- A cooperative needs capital to purchase their members’ rice and transport it to a store for subsequent processing (mechanical hulling) and packaging. Credit providers are not easy to find and want security to cover the loan amount. Cooperatives that do not own their own land or warehouse find it particularly difficult to be considered for a loan.
- It is mainly the women who work in the fields, planting out rice seedlings, weeding, harvesting, removing the rice grains from the spikes and transporting the rice to a warehouse or to the market. Women are less involved in actual selling, however.
- Giving management support the cooperatives so that the members have a better understanding of the role of each management body, what transparent bookkeeping looks like and what democratic, transparent management is. Advise on the statutory documents that all cooperatives must have to be able to operate legally. Explain to the members how decisions are reached, what they can expect from the management and what their own role is. Ultimately, the cooperatives have to run independently according to a business plan.
- Instead of equipping each cooperative with a small processing machine to hull the rice, we will opt to set up two larger processing facilities (Entreprises de Transformation et de Commercialisation – processing and marketing companies). They can process all the rice in the area and will be equipped with highly efficient machines for hulling the rice without breaking the grains (percentage broken grains less than 10%). Packaging will also be done there. The cooperatives supported by Rikolto – and other cooperatives too – will supply these processing facilities.
- Develop new structures: set up, firstly, a Union of Rice Cooperatives (Union des Cooperatives Productrices du riz) and, secondly, a sales platform, linked to the two processing companies.
United we stand – that’s our motto to conquer the rice market
- Co-fund a number of investments, such as building warehouses and concrete slabs for drying the rice and installing two efficient machines to hull and sort the rice. The cooperatives will bear half the costs of each project so that they regard themselves as joint owner.
- Consumers prefer fragrant rice, but it is more difficult to grow because it is more susceptible to disease – plus rats also love the aromatic grains. Production costs are therefore higher, which in turn bumps up the market price. Since the average family in East Congo cannot afford to buy expensive rice, we will initially focus on high-quality non-fragrant rice. At a later stage we will do trials with fragrant rice, working with research institutes such as the Service Nationale de Semences (national seed service).
- Help find working capital for the eight cooperatives and the two processing companies so that the rice can be purchased from the producers.
- Help to ensure that women have decision-making powers in the cooperatives and that the tasks and earnings are shared more fairly.
Rikolto supports eight rice cooperatives.
- ADPA: Acteurs de developpement des paysans Agriculteurs
- COOPABA: Coopérative agricole pour la commercialisation performante des aliments de base
- COOPATU: Coopérative agricole Tuungane
- COOPAMAK: Coopérative agricole Mashaka de Kilomoni
- COOPRAD: Coopérative agricole pour la promotion de l'agriculture et le développement.
- COOSOPRODA: Coopérative agricole de solidarité pour la production des denrés alimentaires
- COOPASA: Coopérative agricole de Sange
In total, they have 639 members (398 men and 241 women).
Some families cultivate rice, others don’t. You can see the difference in the children: those from rice-growing families are better fed, because there’s more money to buy food. More and more members of our cooperative are also building their own stone houses to replace their mud huts.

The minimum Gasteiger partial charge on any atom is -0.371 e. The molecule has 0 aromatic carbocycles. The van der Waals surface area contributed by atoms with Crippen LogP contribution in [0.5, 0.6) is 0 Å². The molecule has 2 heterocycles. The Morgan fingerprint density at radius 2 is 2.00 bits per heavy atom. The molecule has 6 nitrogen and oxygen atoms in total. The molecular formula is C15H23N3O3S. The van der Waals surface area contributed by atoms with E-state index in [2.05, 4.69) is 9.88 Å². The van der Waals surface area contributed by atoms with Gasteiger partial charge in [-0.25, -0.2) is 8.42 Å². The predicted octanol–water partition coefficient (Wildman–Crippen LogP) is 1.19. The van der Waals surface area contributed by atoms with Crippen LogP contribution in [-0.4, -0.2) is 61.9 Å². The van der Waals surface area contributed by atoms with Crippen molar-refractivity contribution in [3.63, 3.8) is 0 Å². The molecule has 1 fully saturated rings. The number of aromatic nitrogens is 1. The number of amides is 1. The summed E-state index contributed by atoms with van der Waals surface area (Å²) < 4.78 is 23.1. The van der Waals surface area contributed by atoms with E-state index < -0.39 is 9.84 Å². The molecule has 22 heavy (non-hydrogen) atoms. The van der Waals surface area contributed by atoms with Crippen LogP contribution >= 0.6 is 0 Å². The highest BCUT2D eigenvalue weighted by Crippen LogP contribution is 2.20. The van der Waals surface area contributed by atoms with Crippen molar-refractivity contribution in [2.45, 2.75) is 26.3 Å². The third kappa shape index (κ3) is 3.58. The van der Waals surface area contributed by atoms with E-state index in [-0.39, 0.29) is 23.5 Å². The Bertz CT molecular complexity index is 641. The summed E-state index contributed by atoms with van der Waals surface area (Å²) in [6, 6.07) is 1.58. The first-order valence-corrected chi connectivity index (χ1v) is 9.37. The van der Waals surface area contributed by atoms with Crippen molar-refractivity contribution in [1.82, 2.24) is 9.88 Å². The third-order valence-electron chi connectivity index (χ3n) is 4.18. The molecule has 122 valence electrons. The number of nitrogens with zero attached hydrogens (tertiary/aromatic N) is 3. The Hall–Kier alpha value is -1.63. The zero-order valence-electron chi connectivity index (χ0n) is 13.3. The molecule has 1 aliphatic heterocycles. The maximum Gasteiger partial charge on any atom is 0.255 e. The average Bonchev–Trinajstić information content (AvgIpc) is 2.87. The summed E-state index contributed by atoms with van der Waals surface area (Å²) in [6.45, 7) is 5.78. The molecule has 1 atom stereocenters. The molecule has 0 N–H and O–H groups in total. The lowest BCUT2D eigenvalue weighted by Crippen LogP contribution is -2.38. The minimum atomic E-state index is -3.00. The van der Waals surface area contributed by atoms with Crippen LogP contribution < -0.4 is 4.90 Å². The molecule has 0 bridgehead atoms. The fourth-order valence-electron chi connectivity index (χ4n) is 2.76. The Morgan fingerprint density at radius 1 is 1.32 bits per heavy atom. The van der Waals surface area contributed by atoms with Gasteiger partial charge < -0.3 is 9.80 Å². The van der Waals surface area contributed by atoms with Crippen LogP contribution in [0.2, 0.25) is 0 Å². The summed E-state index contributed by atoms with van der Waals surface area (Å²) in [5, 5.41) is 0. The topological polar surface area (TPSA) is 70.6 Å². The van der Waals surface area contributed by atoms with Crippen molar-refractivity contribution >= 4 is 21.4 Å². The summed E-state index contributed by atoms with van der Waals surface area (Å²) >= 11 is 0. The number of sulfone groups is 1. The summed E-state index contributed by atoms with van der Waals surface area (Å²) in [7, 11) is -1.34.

Thanks to training, the average yield on a large proportion of the rice fields has increased from 1.5 tonnes per hectares to an average of 4-6 tonnes, depending on where the fields are located.
In most of the cooperatives, fertiliser and seed are purchased collectively. Group purchasing reduces the cost for the farmers at the start of the growing season.
COOSOPRODA basin dredged, which meant that 100 ha of new rice fields could be created.
Five warehouses have been built to store rice; one is still under construction. The cooperatives are bearing half the cost, with Rikolto (VECO) paying the other 50%. At the warehouses, a concrete floor has also been laid (see group photo below), on which the rice can be dried.
In the past three years ADPA has supplied 400, 650 and 700 tonnes of rice, respectively, to Bralima. This amounts to 32.5% of the total quantity purchased by the brewery. ADPA persuaded a lender to provide it with money to buy and collect its members' rice, and also gained experience in negotiating prices, concluding contracts, etc.
At COOPABA and ADPA, efficient machines were installed in a new warehouse. Both organisations contributed 50% of the cost price. For the moment the machines are still being managed by the cooperatives, but the idea is to privatise the processing plants at some point in the future.
The Union of Rice Cooperatives was created in 2015. There, the total supply of rice expected from the next harvest is calculated, i.e. how many tonnes of which variety can be placed on the market by when. A sales committee was set up in late 2016 and will be tasked with seeking markets and negotiating on prices.
Women make up 40% of the membership of rice cooperatives, but are still under-represented in management bodies.
Training of all kinds has been provided to help the cooperatives operate as robust businesses. Some organisations have made huge progress, while for others there is still a long way to go to change their mentality.
I learned a new way of growing rice. At first my neighbours laughed at me, because the technique involves planting out one seedling (instead of a bunch). But my yield is now so much bigger than what my neighbours can produce on their fields. Now they’re envious.
What do we expect in the long term?
Ruzizi rice will be able to compete with imported rice and conquer the urban markets in South Kivu